Love Among the Mantises

I occasionally like to quote the words of my namesake: Unspiek, Baron Bodissey, whose writings may be found in the fiction of Jack Vance. The Baron is not a character in those books, but rather a literary reference. Excerpts from his works appear in footnotes and chapter headings, and he is occasionally quoted by characters in the books.

The following quote is from the heading of Chapter 3 in The Book of Dreams, the final novel of the Demon Princes pentalogy:

From Life, Volume I, by Unspiek, Baron Bodissey:

…I often reflect upon the word “morality,” the most troublesome and confusing word of all.

There is no single or supreme morality; there are many, each defining the mode by which a system of entities optimally interacts.

The eminent entomologist Fabre, observing a mantis in the act of devouring its mate, exclaimed: “What an abominable custom!”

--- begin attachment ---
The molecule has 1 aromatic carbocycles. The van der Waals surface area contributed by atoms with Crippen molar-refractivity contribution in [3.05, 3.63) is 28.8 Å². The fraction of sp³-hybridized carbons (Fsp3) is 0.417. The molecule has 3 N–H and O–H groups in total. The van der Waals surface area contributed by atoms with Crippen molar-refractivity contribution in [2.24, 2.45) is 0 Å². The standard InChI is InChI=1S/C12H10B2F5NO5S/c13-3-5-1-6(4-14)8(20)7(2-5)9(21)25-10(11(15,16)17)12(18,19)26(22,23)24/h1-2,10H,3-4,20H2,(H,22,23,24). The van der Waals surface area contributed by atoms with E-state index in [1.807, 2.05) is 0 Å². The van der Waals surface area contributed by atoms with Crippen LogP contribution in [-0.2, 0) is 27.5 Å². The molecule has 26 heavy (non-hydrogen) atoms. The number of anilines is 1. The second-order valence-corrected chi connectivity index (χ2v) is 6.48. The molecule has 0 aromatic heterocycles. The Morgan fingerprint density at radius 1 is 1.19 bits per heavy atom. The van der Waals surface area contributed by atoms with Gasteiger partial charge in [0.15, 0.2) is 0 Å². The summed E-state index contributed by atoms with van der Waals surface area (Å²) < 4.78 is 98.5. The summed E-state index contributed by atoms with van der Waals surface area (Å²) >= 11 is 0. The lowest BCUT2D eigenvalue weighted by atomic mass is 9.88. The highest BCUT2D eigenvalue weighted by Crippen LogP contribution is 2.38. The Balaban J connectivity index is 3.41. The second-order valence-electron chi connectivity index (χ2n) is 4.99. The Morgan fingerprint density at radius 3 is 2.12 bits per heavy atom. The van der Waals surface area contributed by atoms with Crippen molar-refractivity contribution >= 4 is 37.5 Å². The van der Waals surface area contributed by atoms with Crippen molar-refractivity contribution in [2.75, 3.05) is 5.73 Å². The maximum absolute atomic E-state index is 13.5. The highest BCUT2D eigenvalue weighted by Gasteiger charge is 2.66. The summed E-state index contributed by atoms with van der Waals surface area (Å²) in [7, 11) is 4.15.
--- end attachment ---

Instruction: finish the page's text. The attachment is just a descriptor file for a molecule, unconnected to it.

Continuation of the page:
The ordinary man, during a day’s time, may be obliged to act by the terms of a half-dozen different moralities. Some of these acts, appropriate at one moment, may the next moment be considered obscene or opprobrious in terms of another morality.

The person who, let us say, expects generosity from a bank, efficient flexibility from a government agency, open-mindedness from a religious institution will be disappointed. In each purview the notions represent immorality. The poor fool might as quickly discover love among the mantises.

6 thoughts on “Love Among the Mantises

  1. That is interesting.
    As you may have gathered from my previous posts, I am not exactly a person that you can walk all over.